Fleet News

Volkswagen Golf GT TSI & GT TDI 170



HIGH performance and low emissions are the holy grail for car manufacturers.

Some firms opt for turbocharging their engines to boost power, others supercharge them and some go for larger capacity units – all of which are effective at reaching their goal of meeting drivers’ needs for higher performance, except that fuel economy and emissions levels tend to suffer.

It’s a double-edged sword, but Volkswagen is setting off on another path with its new range of engines, branded TSI. These petrol engines are similar to their FSI direct injection cousins with the exception of one thing – TSI models use both a supercharger and a turbocharger.

The TSI engine only has a capacity of 1.4 litres, but thanks to the turbo and supercharger it can offer up to 168bhp – a very high output for such a small unit.

It does this by using a supercharger at low revs to provide extra power which is instantaneous as the supercharger is driven by the engine and has no lag, unlike a turbo.

This means maximum torque is provided at just 1,750rpm – very low for a petrol engine. However, the supercharger’s work is done by 2,400rpm, which is when the turbo kicks in to provide continued boost.

Once up to the required speed, the turbo is rendered almost redundant, so if you’re cruising on a motorway at 70mph in top gear the TSI acts as a normal 1.4-litre engine.

The result of this clever technology is superior fuel economy and CO2 emissions over conventional petrol units.

The 1.4 TSI 170 in the Golf GT produces 168bhp, emits 178g/km of CO2 and returns a claimed average of 38.2mpg. Compare this to the existing 2.0-litre FSI 140 engine in the Golf which makes 138bhp, and has identical emissions but returns 36.2mpg.

The TSI engine will go on sale in the UK later this summer in the Golf, branded as the GT to reflect its status as a junior GTI. No mention will be made of its 1.4-litre capacity, perhaps because drivers may be put off by a lack of cubic inches under the bonnet. It will also find its way into the Touran mini-MPV in the spring of 2007.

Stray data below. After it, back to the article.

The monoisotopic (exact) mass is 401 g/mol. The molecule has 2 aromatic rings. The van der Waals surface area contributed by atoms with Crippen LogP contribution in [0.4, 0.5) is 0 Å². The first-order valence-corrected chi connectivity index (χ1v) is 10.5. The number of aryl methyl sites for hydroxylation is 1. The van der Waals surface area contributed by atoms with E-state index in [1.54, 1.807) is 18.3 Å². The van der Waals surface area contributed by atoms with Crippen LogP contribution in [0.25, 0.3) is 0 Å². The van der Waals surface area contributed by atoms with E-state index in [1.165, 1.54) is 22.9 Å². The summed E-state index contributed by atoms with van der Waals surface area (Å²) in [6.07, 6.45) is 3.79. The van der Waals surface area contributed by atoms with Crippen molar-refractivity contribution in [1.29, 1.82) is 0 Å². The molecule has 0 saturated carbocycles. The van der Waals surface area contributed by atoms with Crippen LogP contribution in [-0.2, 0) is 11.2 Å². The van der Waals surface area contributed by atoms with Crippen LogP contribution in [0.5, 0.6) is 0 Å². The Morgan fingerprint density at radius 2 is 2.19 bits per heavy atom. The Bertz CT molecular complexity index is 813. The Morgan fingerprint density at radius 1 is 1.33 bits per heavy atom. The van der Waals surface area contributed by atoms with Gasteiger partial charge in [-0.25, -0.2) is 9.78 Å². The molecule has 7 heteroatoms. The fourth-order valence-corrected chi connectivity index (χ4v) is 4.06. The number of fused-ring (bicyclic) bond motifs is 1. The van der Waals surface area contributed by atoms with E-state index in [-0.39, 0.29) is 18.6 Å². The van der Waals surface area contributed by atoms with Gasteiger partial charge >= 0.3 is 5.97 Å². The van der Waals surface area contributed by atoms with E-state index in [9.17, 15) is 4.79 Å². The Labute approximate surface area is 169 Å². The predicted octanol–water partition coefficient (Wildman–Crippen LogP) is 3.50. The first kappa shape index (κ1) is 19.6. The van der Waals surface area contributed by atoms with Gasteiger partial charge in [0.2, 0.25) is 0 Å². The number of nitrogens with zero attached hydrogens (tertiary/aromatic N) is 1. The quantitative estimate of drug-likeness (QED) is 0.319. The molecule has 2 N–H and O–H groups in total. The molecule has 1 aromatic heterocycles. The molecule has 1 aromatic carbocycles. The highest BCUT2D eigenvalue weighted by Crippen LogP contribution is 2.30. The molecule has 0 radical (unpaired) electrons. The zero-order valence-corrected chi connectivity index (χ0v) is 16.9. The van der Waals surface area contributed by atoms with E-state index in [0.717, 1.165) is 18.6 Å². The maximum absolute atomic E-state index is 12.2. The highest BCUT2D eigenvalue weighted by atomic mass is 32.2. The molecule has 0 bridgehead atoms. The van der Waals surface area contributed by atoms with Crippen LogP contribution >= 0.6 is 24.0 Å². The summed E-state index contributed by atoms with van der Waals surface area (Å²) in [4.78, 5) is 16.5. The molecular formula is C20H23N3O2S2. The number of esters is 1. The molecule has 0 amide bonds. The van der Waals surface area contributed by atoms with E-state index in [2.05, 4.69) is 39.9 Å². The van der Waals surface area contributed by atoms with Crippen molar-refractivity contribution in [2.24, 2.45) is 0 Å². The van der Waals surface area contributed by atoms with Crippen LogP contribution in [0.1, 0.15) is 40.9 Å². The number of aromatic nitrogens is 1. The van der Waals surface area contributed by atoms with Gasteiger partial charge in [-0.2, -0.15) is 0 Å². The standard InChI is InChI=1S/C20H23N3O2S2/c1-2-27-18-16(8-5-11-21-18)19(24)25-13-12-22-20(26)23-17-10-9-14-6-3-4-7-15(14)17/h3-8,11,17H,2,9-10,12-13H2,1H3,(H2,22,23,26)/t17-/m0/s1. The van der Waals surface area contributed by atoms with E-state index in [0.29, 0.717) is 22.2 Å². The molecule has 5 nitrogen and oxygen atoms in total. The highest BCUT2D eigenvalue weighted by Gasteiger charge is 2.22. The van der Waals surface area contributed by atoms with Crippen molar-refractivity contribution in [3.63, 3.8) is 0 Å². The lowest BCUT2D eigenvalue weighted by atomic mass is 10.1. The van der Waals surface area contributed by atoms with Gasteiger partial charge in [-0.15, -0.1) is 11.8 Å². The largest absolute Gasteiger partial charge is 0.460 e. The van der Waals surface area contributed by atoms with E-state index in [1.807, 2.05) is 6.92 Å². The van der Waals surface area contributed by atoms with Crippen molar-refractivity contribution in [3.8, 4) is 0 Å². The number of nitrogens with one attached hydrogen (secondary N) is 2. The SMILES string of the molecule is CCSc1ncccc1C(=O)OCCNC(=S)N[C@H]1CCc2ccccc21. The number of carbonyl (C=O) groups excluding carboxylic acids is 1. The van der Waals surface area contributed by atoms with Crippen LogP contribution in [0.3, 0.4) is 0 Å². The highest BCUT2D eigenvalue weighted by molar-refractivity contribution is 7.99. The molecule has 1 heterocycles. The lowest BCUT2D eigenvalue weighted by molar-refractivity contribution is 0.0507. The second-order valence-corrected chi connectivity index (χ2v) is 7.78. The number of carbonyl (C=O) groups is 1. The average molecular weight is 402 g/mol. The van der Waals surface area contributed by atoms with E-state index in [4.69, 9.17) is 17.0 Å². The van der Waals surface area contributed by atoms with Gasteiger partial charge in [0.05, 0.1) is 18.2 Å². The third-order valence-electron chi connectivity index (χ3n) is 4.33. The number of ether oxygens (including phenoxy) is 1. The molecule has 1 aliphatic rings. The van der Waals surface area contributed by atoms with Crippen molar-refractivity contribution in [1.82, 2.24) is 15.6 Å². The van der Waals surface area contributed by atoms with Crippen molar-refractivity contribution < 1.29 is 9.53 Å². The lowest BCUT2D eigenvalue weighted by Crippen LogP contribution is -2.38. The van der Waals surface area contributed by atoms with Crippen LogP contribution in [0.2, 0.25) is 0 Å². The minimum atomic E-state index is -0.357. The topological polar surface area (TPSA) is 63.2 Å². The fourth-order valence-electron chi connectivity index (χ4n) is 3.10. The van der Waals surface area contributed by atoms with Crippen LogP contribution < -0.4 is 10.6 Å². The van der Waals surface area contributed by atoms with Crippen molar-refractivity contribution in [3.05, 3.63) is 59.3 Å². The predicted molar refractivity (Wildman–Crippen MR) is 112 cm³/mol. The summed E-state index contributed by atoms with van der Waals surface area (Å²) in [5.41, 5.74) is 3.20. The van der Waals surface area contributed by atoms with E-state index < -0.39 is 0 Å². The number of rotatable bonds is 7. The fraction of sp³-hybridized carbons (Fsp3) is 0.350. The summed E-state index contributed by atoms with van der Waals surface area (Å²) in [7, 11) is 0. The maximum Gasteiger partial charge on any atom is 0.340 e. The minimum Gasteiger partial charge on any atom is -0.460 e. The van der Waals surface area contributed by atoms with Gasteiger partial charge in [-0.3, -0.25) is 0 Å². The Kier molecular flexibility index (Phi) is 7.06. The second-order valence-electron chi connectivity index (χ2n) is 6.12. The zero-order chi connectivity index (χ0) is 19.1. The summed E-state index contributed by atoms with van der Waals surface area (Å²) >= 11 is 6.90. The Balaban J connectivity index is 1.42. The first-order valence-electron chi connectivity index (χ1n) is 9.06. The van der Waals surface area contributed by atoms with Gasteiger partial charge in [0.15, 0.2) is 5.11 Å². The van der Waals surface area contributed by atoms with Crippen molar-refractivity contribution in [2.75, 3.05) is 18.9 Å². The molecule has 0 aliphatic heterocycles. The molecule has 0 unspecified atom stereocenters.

However, before that a lower power version of the TSI will go into the Touran. On sale from June, the TSI 140 uses the same technology as in the Golf GT, only with less power to suit its more family-oriented role.

But it’s not just petrol technology where Volkswagen has been busy lately. It has also developed a high performance TDI 170 diesel, offering 168bhp and also set to find a home in a Golf GT this summer. The GT TDI 170 is the most powerful production Golf diesel ever built and builds on the strong performance offered by the existing TDI 140.

However, with an extra 30bhp and 22lb-ft of torque, the 170 unit is a flyer.

Yet it also retains the TDI virtues of strong fuel economy and low emissions. The 170 version emits 165g/km of CO2 and returns an average of 46.3mpg, compared with 154g/km and 49.6mpg for the TDI 140.

Behind the wheel

ASIDE from discreet GT badges on the rear hatchback and front grille, there’s little to distinguish the new TSI models from other Golfs.

It’s only when you sit behind the wheel and notice a turbo boost gauge in place of the engine temperature dial that you know this Golf is something different.

But once on the move it’s clear the TSI engine is far removed from its more humble stablemates. As soon as you press the accelerator there’s an instant response as the supercharger does its work and supplies extra boost.

For a 1.4 the TSI 170 accelerates really hard – in fact it feels more like a 2.0-litre-plus unit thanks to the amount of torque on offer. At higher revs the turbo chimes in and provides another level of boost – only this time much more urgent. And then, as you reach sixth gear, the engine settles into a relaxed gait at motorway speeds.

Even in TSI 140 spec, as found in the Touran, the unit continues to impress. While outright power is down on the 170, it makes the Touran feel as though it’s powered by an engine of at least 1.8 litres.

Finally, there’s the TDI 170 diesel. This unit, with 168bhp, is an absolute flyer and gives the Golf the kind of mid-range power usually only found in much more expensive sports cars.

Driving verdict

THE TSI petrol units are deeply impressive, delivering strong performance without impacting on economy or emissions – for people who don’t like diesels, there’s now a real alternative. But for those who do, the TDI 170 is at the vanguard of diesel engine technology.

Model: TSI 140 TSI 170 TDI 170
Max power (bhp/rpm): 138/5,600 168/6,000 168/4,200
Max torque (lb-ft/rpm): 162/1,500 177/1,750 258/1,750
Max speed (mph): 124 136 137
0-62mph (secs): 9.8 7.9 8.2
Fuel consumption (mpg): 38.2 38.2 46.3
CO2 emissions (g/km): N/A 178 165
On sale: Late summer Prices (est): £18,000–£20,000

  • Click next page to see pictures of the Golf GT & GT TDI 170

  • CO2 emissions and fuel consumption data correct at time of writing. The latest figures are available in the Fleet News fuel cost calculator and the company car tax calculator.

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